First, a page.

It was raining that day.
The streets from Johar to North Nazimabad had flooded. We reached school an hour late and I remember someone offering me a hand. Someone carrying my bag. Was it Talib lala? I cannot be sure.
I was nine years old. I remember skipping across the puddles. The “red area” had been cast with the green light from the shade which was dripping wet. It had slowed to a drizzle then.
Class IV-G was the same class which would be next to the IX-G of 2009. I could hear a voice from inside the classroom. Slightly panting and somewhat embarrassed at being late (Ammi could not have driven any faster. Calm down. It’s no one’s fault).
Mrs. Durrani was reading aloud to the class a beautiful story from a newly published issue of Hiba Magazine. She smiled when I entered the class and (thankfully) went on with the story.
I still remember what she read. Perhaps the story had been published as an Internet Find – they used to do that in those days. Again, I cannot be sure. But it definitely went something along these lines
Cut the Rope
The story is told of a mountain climber who desperately wanted to conquer the Aconcagua, the highest mountain in the Argentine Andes. He initiated his climb after years of preparation. Because he wanted the glory all to himself, he went up alone.
As the day passed and it began to get dark, he did not stop to camp for the night but kept going. Night fell. There was no moon. Clouds covered the stars. Visibility was zero. Everything was black.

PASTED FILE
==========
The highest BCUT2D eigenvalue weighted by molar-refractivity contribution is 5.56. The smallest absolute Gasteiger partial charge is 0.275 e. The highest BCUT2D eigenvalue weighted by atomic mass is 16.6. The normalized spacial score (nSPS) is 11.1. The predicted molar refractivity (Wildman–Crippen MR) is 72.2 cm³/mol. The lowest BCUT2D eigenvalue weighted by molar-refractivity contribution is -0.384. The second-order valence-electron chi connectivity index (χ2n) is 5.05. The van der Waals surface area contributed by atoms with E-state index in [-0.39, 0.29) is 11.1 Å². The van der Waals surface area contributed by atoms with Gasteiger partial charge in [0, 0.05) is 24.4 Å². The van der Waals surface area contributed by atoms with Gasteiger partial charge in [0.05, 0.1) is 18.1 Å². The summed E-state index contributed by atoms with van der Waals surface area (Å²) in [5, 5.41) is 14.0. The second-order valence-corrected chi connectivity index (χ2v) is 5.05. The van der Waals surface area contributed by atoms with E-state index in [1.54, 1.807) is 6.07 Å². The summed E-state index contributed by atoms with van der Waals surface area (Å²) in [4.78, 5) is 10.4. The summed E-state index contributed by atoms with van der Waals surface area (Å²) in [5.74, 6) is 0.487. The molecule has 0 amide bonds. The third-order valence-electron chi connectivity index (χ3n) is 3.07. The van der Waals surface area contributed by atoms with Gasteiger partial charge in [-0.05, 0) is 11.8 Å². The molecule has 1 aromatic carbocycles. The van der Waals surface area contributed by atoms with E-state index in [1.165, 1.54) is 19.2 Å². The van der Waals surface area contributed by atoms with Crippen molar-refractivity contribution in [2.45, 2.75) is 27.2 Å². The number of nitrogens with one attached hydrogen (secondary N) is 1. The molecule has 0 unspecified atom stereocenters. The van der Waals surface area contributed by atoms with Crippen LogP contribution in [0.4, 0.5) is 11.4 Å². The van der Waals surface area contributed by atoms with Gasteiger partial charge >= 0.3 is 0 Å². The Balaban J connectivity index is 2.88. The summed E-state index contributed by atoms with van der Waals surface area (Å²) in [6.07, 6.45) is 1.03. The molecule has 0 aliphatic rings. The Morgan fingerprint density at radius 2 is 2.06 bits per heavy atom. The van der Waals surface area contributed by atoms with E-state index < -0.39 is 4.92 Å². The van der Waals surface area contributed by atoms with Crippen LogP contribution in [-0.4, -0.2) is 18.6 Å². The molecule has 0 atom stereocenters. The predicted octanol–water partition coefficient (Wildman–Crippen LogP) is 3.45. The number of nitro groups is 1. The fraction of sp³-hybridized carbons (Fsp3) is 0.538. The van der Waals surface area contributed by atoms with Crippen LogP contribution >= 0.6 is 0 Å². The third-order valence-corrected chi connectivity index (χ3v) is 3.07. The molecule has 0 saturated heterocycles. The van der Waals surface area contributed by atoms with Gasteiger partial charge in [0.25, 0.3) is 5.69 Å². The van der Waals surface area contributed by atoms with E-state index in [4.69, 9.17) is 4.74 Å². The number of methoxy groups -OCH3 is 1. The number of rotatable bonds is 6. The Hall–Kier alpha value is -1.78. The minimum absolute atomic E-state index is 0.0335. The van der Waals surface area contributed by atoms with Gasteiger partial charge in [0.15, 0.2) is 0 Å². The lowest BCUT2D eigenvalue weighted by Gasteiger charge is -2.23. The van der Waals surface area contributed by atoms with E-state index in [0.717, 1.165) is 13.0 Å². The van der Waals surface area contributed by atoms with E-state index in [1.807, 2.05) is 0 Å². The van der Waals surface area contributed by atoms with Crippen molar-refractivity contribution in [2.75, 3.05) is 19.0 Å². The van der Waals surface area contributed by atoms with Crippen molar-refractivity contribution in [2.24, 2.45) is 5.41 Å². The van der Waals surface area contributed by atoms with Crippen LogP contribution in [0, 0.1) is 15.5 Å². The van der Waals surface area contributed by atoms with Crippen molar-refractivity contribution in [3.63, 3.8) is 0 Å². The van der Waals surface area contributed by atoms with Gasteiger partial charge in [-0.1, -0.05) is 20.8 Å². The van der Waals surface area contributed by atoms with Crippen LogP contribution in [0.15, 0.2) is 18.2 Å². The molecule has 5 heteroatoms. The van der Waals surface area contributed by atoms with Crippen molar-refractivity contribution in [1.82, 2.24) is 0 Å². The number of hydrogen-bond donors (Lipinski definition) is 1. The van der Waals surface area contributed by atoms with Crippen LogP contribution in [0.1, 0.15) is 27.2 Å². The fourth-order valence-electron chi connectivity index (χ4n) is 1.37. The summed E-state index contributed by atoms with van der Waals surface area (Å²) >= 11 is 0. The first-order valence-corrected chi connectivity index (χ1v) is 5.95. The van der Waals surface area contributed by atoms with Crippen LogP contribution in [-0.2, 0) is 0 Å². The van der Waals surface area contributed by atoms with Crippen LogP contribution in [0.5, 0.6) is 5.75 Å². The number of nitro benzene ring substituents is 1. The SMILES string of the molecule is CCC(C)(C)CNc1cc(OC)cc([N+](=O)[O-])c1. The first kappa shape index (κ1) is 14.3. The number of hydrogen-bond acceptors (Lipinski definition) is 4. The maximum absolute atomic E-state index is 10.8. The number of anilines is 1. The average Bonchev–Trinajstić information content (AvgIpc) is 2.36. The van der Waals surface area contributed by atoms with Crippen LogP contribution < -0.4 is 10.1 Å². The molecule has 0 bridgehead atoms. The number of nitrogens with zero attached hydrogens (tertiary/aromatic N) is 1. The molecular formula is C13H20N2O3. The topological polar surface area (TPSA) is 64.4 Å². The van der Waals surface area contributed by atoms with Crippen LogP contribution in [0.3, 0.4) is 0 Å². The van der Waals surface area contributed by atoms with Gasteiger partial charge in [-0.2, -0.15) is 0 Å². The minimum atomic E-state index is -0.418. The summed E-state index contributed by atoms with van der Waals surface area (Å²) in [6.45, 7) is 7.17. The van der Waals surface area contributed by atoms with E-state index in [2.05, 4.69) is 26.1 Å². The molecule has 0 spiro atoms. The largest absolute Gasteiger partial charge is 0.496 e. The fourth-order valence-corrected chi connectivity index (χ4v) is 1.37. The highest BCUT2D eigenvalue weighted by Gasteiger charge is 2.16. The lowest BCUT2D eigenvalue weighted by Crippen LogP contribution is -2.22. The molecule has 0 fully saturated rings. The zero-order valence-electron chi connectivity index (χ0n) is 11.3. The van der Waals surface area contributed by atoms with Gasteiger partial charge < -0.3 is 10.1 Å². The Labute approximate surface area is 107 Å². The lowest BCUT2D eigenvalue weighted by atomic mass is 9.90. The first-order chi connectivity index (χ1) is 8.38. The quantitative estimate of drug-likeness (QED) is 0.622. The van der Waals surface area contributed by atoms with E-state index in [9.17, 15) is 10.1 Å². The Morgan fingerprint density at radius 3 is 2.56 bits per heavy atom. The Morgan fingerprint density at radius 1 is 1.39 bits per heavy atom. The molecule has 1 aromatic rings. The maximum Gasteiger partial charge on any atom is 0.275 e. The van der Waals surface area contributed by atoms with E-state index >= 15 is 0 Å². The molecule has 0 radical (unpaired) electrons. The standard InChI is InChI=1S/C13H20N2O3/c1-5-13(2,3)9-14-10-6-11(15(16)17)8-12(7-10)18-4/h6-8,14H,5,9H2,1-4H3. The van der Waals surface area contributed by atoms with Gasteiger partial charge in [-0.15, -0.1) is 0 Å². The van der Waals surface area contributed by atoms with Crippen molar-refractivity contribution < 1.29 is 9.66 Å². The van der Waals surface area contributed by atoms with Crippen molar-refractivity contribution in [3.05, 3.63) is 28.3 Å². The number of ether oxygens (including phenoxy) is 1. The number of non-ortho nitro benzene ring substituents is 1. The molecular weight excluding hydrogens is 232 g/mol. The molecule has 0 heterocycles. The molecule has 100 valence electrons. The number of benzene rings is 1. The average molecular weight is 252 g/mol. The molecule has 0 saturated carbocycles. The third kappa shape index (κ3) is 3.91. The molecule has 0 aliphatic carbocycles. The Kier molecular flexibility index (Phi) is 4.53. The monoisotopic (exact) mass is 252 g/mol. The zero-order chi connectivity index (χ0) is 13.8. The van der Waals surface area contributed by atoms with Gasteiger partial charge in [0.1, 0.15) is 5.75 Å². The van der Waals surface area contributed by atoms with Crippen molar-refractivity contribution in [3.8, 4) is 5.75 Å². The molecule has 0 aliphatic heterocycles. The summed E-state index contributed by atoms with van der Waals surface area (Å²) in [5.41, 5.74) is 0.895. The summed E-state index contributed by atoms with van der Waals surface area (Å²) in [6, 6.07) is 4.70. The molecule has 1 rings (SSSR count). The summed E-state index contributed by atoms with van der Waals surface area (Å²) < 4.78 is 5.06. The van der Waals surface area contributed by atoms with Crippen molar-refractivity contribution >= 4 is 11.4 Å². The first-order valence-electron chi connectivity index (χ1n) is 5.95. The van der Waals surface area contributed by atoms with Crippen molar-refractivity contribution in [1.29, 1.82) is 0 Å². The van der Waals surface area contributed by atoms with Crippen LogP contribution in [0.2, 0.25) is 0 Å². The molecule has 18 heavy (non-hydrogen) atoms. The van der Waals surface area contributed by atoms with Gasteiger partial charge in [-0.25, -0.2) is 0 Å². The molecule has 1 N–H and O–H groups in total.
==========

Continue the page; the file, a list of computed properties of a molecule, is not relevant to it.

As the climber neared a ridge at about a hundred meters from the top, he slipped and fell into the total darkness below. In those anguishing moments when he was in free fall, memories flashed through his mind, both good and bad. He was certain he would die.
But then a jolt almost tore him in half. Like any sensible mountain climber, he had used pitons and a long rope tied around his waist to stake himself to the mountain. The top piton held, and the rope broke his fall.
He groped in the darkness for the side of the mountain, but it was out of reach. In the terrifying moments that followed, as he hung suspended, he cried out in desperation, “Help me, God! Help me! “. Then he heard a voice from Heaven. ” Cut the rope!”
” Cut the rope!”
More stillness followed, as the man held all the tighter and swung slowly back and forth, hoping in vain to make contact with the side of the mountain.
Other climbers found him the next day, still hanging from the mountain, frozen to death … two feet above a wide ledge. Unseen by him, the ledge would have been a safe spot where he could have dropped, recovered, built a small fire for warmth, and camped for the night.
That was the day I knew for sure that I wanted to be either a writer or be written about. I thought the former was something I could start at that very age. That was the day I knew I wanted my stories to be read aloud in classrooms.